Reviewed on 12/19/2014 | Details & Permalink

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Toured to Death

Hy Conrad. Kensington, $25 (320p) ISBN 978-1-61773-678-0

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This convoluted first in a new travel whodunit series from Conrad (Mr. Monk Helps Himself) introduces tour operator Amy Abel, who is in Europe to supervise the Monte Carlo to Rome Mystery Road Rally. Amy’s mother and business partner, Fanny, hired the odd Otto Ingo to create this mystery game in New York. Shortly after Otto gave Fanny the first installment (also emailed to Amy in Monte Carlo), he was shot dead in his dingy Manhattan apartment. It turns out that the reclusive Otto based his game on a real case in San Diego, and—surprise, surprise—two of the participants in the road rally were involved in the original case. The attractive Marcus Alvarez, who has joined the group as the companion to a wealthy heiress and becomes Amy’s potential love interest, could be implicated in the crime. Readers may struggle to keep track of the many backstories, but armchair travelers should enjoy the romp through France and Italy. Agent: Allison Cohen, Gersh Agency. (Feb.)

Reviewed on 12/19/2014 | Details & Permalink

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The Striver

Stephen Solomita. Severn, $28.95 (208p) ISBN 978-0-7278-8462-6

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At the outset of Solomita’s satisfying sequel to 2013’s Dancer in the Flames, Teddy Winuk, an ambitious crook on the rise, goes for a walk early one cold fall morning in Greenpoint, the industrial Brooklyn neighborhood where he grew up. Muffled sobs lead him to look behind one of the footings of the Pulaski Bridge, where Carlo Pianetti, the son of mob boss Johnny Piano, is raping a woman on the pavement. Since Teddy has been paying tribute to Johnny and getting nothing in return for two years, he makes what he considers a reasonable decision to fire a bullet into Carlo’s head. NYPD Det. Boots Littlewood catches the call on Carlo and works out what was happening when he was shot—and searches for Carlo’s victim as well as the killer. Johnny is soon looking for the shooter, too. Because Boots and Johnny have a history, Boots’s hot-blooded police partner, “Crazy” Jill Kelly, is assigned to keep an eye on him. Solomita delivers a thoroughly entertaining match of wits, brawn, and daring. (Feb.)

Reviewed on 12/19/2014 | Details & Permalink

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Satan’s Lullaby: A Medieval Mystery

Priscilla Royal. Poisoned Pen, $24.95 (228p) ISBN 978-1-4642-0356-5

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At the start of Royal’s outstanding 11th medieval whodunit featuring Prioress Eleanor and Brother Thomas (after 2013’s Covenant with Hell), the imperious Fr. Etienne Davoir arrives from France to inspect the operations of Eleanor’s Tyndal Priory, of the Order of Fontevraud, in East Anglia. While such inspections are routine for other orders, this will be Tyndal’s first in Eleanor’s eight years as prioress. Abbess Isabeau, Davoir’s sister, has sent a message from France saying her brother “would look into whether any impropriety had occurred amongst the religious.” The night before the priest’s arrival, a soldier escorting his party has his throat slit while sleeping in an inn. Another murder follows, and suspicions center on a member of Tyndal Priory, even as Eleanor must fend off an accusation of a carnal affair. Royal amplifies and deepens her series characters in the service of a clever plot that elevates her work to the top rank of historical mystery writers. (Feb.)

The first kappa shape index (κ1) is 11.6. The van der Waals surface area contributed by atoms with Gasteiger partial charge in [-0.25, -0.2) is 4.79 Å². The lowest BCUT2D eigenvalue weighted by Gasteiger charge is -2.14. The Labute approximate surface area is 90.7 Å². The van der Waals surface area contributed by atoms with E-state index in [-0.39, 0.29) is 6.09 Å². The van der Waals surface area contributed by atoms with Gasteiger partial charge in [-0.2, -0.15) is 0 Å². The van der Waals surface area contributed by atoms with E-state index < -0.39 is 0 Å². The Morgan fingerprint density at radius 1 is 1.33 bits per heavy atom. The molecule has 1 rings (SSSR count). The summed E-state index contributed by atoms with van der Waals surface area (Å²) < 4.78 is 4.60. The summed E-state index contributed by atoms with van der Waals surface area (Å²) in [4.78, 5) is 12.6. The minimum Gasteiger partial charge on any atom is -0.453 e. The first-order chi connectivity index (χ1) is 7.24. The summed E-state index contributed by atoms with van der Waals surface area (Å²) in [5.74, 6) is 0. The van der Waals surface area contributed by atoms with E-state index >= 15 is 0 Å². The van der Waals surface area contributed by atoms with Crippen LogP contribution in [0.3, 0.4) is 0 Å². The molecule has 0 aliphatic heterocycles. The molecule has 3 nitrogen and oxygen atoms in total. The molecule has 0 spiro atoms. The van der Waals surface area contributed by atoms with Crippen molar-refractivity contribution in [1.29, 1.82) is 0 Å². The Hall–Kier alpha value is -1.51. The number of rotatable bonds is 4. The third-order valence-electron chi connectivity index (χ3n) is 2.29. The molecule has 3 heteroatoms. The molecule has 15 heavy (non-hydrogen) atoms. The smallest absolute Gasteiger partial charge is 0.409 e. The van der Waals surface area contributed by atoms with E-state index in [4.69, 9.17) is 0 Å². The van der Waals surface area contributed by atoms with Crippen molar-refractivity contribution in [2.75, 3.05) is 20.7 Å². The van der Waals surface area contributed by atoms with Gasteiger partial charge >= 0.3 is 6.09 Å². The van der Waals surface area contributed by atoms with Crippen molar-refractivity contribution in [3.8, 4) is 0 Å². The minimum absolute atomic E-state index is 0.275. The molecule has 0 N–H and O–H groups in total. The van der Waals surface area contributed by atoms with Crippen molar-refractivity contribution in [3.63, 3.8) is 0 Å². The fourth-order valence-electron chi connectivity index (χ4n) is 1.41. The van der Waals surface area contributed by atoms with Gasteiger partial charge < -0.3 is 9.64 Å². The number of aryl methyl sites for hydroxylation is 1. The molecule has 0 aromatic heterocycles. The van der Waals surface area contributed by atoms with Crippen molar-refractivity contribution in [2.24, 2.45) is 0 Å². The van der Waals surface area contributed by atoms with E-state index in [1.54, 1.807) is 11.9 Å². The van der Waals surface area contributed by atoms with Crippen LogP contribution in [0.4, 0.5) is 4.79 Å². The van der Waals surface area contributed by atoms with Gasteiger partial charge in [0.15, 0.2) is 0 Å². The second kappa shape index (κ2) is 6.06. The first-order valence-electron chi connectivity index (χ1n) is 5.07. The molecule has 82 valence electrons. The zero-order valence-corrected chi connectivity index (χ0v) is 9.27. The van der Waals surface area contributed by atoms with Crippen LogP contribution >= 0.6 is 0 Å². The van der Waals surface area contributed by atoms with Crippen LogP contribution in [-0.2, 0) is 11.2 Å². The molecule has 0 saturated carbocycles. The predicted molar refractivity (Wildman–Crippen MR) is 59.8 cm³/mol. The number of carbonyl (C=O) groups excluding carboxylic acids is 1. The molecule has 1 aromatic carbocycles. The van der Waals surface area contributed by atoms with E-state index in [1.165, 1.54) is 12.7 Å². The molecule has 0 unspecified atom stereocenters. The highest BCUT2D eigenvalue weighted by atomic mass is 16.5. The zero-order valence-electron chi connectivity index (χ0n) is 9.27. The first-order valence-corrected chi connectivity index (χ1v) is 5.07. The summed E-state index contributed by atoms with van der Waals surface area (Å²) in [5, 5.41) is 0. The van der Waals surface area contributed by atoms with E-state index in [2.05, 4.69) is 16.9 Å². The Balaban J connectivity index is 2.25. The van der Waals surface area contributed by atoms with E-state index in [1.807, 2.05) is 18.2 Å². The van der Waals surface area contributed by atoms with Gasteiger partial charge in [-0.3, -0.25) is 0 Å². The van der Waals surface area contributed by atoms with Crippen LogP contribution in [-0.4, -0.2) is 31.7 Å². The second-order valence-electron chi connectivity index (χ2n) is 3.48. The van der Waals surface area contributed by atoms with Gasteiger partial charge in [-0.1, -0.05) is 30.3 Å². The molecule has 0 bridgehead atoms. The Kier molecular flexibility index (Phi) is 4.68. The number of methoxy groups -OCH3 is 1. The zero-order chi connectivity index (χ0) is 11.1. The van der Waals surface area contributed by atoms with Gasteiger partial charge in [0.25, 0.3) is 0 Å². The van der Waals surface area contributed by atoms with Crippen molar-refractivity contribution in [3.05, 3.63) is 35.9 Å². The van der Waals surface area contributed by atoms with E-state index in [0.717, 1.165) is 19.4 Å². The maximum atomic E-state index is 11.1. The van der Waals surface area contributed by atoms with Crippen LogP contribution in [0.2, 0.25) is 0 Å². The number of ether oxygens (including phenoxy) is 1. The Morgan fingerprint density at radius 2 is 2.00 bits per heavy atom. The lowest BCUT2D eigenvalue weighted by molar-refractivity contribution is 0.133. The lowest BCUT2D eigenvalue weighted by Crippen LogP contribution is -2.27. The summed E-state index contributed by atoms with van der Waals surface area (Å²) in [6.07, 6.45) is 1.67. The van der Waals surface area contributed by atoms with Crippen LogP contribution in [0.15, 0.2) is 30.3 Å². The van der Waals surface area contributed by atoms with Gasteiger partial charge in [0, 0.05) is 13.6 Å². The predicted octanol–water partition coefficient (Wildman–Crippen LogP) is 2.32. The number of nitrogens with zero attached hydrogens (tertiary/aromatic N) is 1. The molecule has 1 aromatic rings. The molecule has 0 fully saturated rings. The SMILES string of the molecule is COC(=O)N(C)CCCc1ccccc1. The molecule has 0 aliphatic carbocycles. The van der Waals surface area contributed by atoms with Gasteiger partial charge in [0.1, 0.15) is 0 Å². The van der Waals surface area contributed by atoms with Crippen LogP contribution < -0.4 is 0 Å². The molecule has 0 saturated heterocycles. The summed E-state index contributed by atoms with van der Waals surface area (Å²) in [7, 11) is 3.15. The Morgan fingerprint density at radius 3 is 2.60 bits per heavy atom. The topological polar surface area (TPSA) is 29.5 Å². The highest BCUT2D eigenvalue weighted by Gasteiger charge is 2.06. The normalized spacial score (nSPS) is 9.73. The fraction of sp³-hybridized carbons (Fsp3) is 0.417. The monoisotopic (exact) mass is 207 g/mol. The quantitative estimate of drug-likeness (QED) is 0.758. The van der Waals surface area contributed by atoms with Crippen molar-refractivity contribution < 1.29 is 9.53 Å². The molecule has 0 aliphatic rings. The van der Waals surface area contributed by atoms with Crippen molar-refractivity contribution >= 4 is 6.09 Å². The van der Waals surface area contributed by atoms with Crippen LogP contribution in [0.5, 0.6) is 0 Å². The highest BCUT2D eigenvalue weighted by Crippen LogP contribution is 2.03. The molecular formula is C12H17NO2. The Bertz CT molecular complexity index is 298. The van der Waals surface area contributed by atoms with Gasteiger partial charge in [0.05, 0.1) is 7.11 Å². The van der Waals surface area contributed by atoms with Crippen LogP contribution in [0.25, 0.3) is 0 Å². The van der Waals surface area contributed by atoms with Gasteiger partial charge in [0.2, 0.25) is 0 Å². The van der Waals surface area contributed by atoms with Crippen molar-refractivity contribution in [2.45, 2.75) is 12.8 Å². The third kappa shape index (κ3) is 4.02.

Reviewed on 12/19/2014 | Details & Permalink

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Arsenic and Old Books: A Cat in the Stacks Mystery

Miranda James. Berkley Prime Crime, $25.95 (304p) ISBN 978-0-425-25729-6

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In James’s diverting sixth cozy featuring librarian Charlie Harris and his Maine Coon cat, Diesel (after 2014’s The Silence of the Library), Mayor Lucinda Long donates a set of Civil War–era family diaries to the archives of Athena College in Athena, Miss. Interest in the volumes is surprisingly high—so high that they disappear from Charlie’s locked office. Politics enters the picture when rumor has it that the diaries contain a Long family secret that could affect the race Lucinda’s son, Beck, is running against an old family rival for the state senate. Soon the books mysteriously reappear, and everyone’s attention turns to the murder of an unpopular Athena faculty member who was involved with the diaries. What could be so shocking in the Long family history that someone would kill for it? Once again, series fans will learn that the library holds more than dusty tomes, besides enjoying a visit with their favorite oversized cat. Agent: Nancy Yost, Nancy Yost Literary Agency. (Feb.)

Reviewed on 12/19/2014 | Details & Permalink

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The Burning Gates: A Makana Mystery

Parker Bilal. Bloomsbury, $27 (384p) ISBN 978-1-62040-886-5

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Set in Cairo in 2004, Bilal’s riveting fourth Makana mystery (after 2014’s The Ghost Runner) plunges the intrepid investigator into the world of art dealers and high-stakes art theft. Fellow exile and artist/automobile restorer Ali Shibaker introduces Makana to Aram Kasabian, a rich and well-connected art dealer who, it appears, is on the lookout for certain modern masterworks that disappeared during the Nazi regime—but have somehow resurfaced in connection with the notorious Col. Khadim al-Samari of the Iraqi armed forces. Kasabian employs Makana to locate al-Samari, a fugitive on America’s most-wanted list, who may be secretly in Egypt thanks to his cronies in the army. Makana’s quest takes him to shabby bars, discreet nightclubs, and even to mosques. More than one gruesome death helps propel the twisty plot to a Pyrrhic conclusion. Agent: Euan Thorneycroft, A. M. Heath (U.K.). (Feb.)

Reviewed on 12/19/2014 | Details & Permalink